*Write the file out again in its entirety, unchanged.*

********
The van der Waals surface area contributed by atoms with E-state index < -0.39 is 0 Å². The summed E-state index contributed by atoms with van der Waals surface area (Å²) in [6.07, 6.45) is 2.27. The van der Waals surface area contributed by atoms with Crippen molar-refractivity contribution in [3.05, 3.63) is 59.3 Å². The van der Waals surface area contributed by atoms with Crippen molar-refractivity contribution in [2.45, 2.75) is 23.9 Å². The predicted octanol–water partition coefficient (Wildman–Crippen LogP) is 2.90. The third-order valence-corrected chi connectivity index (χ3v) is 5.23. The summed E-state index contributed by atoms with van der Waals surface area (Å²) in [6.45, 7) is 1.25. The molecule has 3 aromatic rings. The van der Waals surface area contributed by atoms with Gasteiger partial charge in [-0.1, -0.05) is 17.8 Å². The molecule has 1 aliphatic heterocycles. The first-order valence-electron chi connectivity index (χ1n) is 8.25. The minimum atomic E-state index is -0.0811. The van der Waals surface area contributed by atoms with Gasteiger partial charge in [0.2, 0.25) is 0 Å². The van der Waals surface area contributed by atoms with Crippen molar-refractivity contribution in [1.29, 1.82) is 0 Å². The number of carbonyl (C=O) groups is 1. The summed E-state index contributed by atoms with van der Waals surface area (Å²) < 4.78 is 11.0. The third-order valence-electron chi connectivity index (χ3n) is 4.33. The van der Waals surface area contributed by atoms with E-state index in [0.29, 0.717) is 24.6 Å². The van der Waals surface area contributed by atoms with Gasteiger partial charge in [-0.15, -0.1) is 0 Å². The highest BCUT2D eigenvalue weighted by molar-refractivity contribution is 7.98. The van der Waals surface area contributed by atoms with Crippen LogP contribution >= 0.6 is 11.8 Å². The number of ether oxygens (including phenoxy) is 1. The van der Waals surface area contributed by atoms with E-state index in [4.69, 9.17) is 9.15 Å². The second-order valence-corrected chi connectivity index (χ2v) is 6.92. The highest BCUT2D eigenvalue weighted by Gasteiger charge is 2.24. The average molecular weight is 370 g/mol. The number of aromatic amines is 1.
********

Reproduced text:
The van der Waals surface area contributed by atoms with E-state index < -0.39 is 0 Å². The summed E-state index contributed by atoms with van der Waals surface area (Å²) in [6.07, 6.45) is 2.27. The van der Waals surface area contributed by atoms with Crippen molar-refractivity contribution in [3.05, 3.63) is 59.3 Å². The van der Waals surface area contributed by atoms with Crippen molar-refractivity contribution in [2.45, 2.75) is 23.9 Å². The predicted octanol–water partition coefficient (Wildman–Crippen LogP) is 2.90. The third-order valence-corrected chi connectivity index (χ3v) is 5.23. The summed E-state index contributed by atoms with van der Waals surface area (Å²) in [6.45, 7) is 1.25. The molecule has 3 aromatic rings. The van der Waals surface area contributed by atoms with Gasteiger partial charge in [-0.1, -0.05) is 17.8 Å². The molecule has 1 aliphatic heterocycles. The first-order valence-electron chi connectivity index (χ1n) is 8.25. The minimum atomic E-state index is -0.0811. The van der Waals surface area contributed by atoms with Gasteiger partial charge in [0.2, 0.25) is 0 Å². The van der Waals surface area contributed by atoms with Crippen molar-refractivity contribution in [1.29, 1.82) is 0 Å². The number of carbonyl (C=O) groups is 1. The summed E-state index contributed by atoms with van der Waals surface area (Å²) < 4.78 is 11.0. The third-order valence-electron chi connectivity index (χ3n) is 4.33. The van der Waals surface area contributed by atoms with E-state index in [0.29, 0.717) is 24.6 Å². The van der Waals surface area contributed by atoms with Gasteiger partial charge in [-0.15, -0.1) is 0 Å². The highest BCUT2D eigenvalue weighted by molar-refractivity contribution is 7.98. The van der Waals surface area contributed by atoms with Crippen LogP contribution >= 0.6 is 11.8 Å². The number of ether oxygens (including phenoxy) is 1. The van der Waals surface area contributed by atoms with E-state index in [4.69, 9.17) is 9.15 Å². The second-order valence-corrected chi connectivity index (χ2v) is 6.92. The highest BCUT2D eigenvalue weighted by Gasteiger charge is 2.24. The average molecular weight is 370 g/mol. The number of aromatic amines is 1.